The departure queues of players are growing while Super Rugby is expanding.
Warnings about the competition began to beep louder this week as leading players Daniel Carter, James Horwill and Adam Ashley-Cooper revealed their intentions to play offshore after next year's World Cup.
The trickle of international-class departures will become a steady flow as overseas clubs and the players sort out deals to maintain their lifestyles and rosters.
A clutch of experienced All Blacks will not be going around in black or in New Zealand after next year. That picture will be repeated in Australia and South Africa as senior players view life after their final tilt at Webb Ellis glory.
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As the ebb gathers pace and the hubbub of the eighth Rugby World Cup subsides, Sanzar officials will begin their publicity drive about the merits of a professional tournament with three more sides in Japan, Argentina and South Africa. Those franchises will need about 120 players of decent standard to compete in their debut season while the other 15 sides will be dealing with significant numbers of players leaving.
A stack of New Zealand talent has made an early run for riches elsewhere before the congestion becomes too great. Tanerau Latimer, Corey Flynn, George Whitelock, Piri Weepu, Tom Donnelly, Zac Guildford, Mils Muliaina and Jarrad Hoeata have taken their All Black pedigree away.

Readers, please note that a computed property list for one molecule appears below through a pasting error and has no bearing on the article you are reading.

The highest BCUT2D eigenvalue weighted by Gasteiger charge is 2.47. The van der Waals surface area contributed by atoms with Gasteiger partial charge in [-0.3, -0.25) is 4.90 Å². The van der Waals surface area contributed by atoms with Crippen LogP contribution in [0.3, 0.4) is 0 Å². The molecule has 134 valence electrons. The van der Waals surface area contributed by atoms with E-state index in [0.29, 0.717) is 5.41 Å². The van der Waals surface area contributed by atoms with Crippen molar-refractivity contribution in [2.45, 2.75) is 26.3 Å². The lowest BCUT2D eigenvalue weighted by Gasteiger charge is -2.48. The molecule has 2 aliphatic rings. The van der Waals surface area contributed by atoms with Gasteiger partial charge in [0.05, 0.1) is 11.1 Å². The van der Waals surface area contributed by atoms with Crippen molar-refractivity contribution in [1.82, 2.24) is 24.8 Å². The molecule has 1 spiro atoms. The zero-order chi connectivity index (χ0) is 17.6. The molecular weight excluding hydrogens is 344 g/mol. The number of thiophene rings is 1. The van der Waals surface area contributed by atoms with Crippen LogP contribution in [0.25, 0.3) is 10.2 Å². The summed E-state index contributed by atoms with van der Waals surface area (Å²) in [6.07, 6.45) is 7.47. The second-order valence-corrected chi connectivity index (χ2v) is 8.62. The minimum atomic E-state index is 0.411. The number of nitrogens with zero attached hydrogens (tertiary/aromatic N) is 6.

Promising players such as Bundee Aki, Gareth Anscombe, Tyler Bleyendaal and Andre Taylor have quit, seasoned pros like Adam Whitelock, Tom McCartney, Tim Bateman and Phil Burleigh have gone.
Pacific Island reps Jack Lam, Faifili Levave, Asaeli Tikoirotuma and Alipati Leiua have scarpered to cement a deal before they link with their unions for the World Cup.
Other seasoned players such as Blues former captain Luke Braid are going once the next Super Rugby season is done.
Across the Ditch the situation is being repeated. Former Wallabies Kane Douglas, Ben Mowen, Nick Cummins, Rod Davies, Arthur Anae, Alofa Alofa and Hugh McMenamin have gone, others such as Pat McCabe have retired, some on the edge of the test squad like Hugh Pyle have signed with an overseas club.
The glass half-full mob will offer theories about opportunity in 2016 and the entertainment and commercial value of bringing teams from Argentina and Japan into the tournament. Others who believe in the less is best concept and genuine round-robin rivalry will point to expansion failures in other codes and the flaws of fragmented competition.